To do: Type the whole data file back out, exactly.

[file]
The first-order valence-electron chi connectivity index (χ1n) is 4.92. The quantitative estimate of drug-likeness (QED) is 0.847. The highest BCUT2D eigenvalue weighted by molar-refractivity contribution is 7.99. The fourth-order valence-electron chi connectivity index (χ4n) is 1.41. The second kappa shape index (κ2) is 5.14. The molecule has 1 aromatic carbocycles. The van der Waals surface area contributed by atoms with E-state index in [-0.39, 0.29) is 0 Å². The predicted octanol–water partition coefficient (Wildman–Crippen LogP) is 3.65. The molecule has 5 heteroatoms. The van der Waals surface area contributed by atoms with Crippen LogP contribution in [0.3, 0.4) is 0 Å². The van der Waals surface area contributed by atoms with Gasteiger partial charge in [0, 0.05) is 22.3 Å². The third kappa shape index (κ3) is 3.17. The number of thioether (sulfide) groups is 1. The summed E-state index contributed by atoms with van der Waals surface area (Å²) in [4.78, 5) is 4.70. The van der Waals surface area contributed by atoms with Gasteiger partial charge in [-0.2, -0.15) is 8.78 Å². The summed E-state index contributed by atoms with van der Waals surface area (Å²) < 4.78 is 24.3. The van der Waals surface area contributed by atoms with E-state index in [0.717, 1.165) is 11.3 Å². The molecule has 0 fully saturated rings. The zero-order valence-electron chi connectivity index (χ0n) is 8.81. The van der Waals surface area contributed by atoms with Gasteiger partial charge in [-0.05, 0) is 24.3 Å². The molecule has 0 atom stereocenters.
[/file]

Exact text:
The first-order valence-electron chi connectivity index (χ1n) is 4.92. The quantitative estimate of drug-likeness (QED) is 0.847. The highest BCUT2D eigenvalue weighted by molar-refractivity contribution is 7.99. The fourth-order valence-electron chi connectivity index (χ4n) is 1.41. The second kappa shape index (κ2) is 5.14. The molecule has 1 aromatic carbocycles. The van der Waals surface area contributed by atoms with E-state index in [-0.39, 0.29) is 0 Å². The predicted octanol–water partition coefficient (Wildman–Crippen LogP) is 3.65. The molecule has 5 heteroatoms. The van der Waals surface area contributed by atoms with Crippen LogP contribution in [0.3, 0.4) is 0 Å². The van der Waals surface area contributed by atoms with Gasteiger partial charge in [0, 0.05) is 22.3 Å². The third kappa shape index (κ3) is 3.17. The number of thioether (sulfide) groups is 1. The summed E-state index contributed by atoms with van der Waals surface area (Å²) in [4.78, 5) is 4.70. The van der Waals surface area contributed by atoms with Gasteiger partial charge in [-0.2, -0.15) is 8.78 Å². The summed E-state index contributed by atoms with van der Waals surface area (Å²) < 4.78 is 24.3. The van der Waals surface area contributed by atoms with E-state index in [0.717, 1.165) is 11.3 Å². The molecule has 0 fully saturated rings. The zero-order valence-electron chi connectivity index (χ0n) is 8.81. The van der Waals surface area contributed by atoms with Gasteiger partial charge in [-0.05, 0) is 24.3 Å². The molecule has 0 atom stereocenters.